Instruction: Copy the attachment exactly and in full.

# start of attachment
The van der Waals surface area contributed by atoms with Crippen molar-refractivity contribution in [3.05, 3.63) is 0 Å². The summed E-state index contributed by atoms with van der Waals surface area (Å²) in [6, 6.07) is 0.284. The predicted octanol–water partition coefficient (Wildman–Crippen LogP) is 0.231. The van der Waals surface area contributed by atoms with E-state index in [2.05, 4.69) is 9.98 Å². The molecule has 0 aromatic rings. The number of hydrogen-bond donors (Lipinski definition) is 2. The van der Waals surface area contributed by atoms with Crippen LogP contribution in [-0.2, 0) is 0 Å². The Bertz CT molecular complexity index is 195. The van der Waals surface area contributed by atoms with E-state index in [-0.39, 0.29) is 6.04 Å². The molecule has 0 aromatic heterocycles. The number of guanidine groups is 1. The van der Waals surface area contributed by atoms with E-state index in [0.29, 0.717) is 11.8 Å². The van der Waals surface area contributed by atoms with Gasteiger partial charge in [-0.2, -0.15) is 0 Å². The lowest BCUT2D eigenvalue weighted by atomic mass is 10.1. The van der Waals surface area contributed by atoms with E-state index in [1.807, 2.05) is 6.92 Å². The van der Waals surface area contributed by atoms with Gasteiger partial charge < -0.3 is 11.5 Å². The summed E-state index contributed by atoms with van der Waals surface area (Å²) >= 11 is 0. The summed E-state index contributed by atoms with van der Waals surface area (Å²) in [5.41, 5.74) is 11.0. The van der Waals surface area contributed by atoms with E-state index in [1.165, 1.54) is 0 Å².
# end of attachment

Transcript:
The van der Waals surface area contributed by atoms with Crippen molar-refractivity contribution in [3.05, 3.63) is 0 Å². The summed E-state index contributed by atoms with van der Waals surface area (Å²) in [6, 6.07) is 0.284. The predicted octanol–water partition coefficient (Wildman–Crippen LogP) is 0.231. The van der Waals surface area contributed by atoms with E-state index in [2.05, 4.69) is 9.98 Å². The molecule has 0 aromatic rings. The number of hydrogen-bond donors (Lipinski definition) is 2. The van der Waals surface area contributed by atoms with Crippen LogP contribution in [-0.2, 0) is 0 Å². The Bertz CT molecular complexity index is 195. The van der Waals surface area contributed by atoms with E-state index in [-0.39, 0.29) is 6.04 Å². The molecule has 0 aromatic heterocycles. The number of guanidine groups is 1. The van der Waals surface area contributed by atoms with E-state index in [0.29, 0.717) is 11.8 Å². The van der Waals surface area contributed by atoms with Gasteiger partial charge in [-0.2, -0.15) is 0 Å². The lowest BCUT2D eigenvalue weighted by atomic mass is 10.1. The van der Waals surface area contributed by atoms with E-state index in [1.807, 2.05) is 6.92 Å². The van der Waals surface area contributed by atoms with Gasteiger partial charge < -0.3 is 11.5 Å². The summed E-state index contributed by atoms with van der Waals surface area (Å²) >= 11 is 0. The summed E-state index contributed by atoms with van der Waals surface area (Å²) in [5.41, 5.74) is 11.0. The van der Waals surface area contributed by atoms with E-state index in [1.165, 1.54) is 0 Å².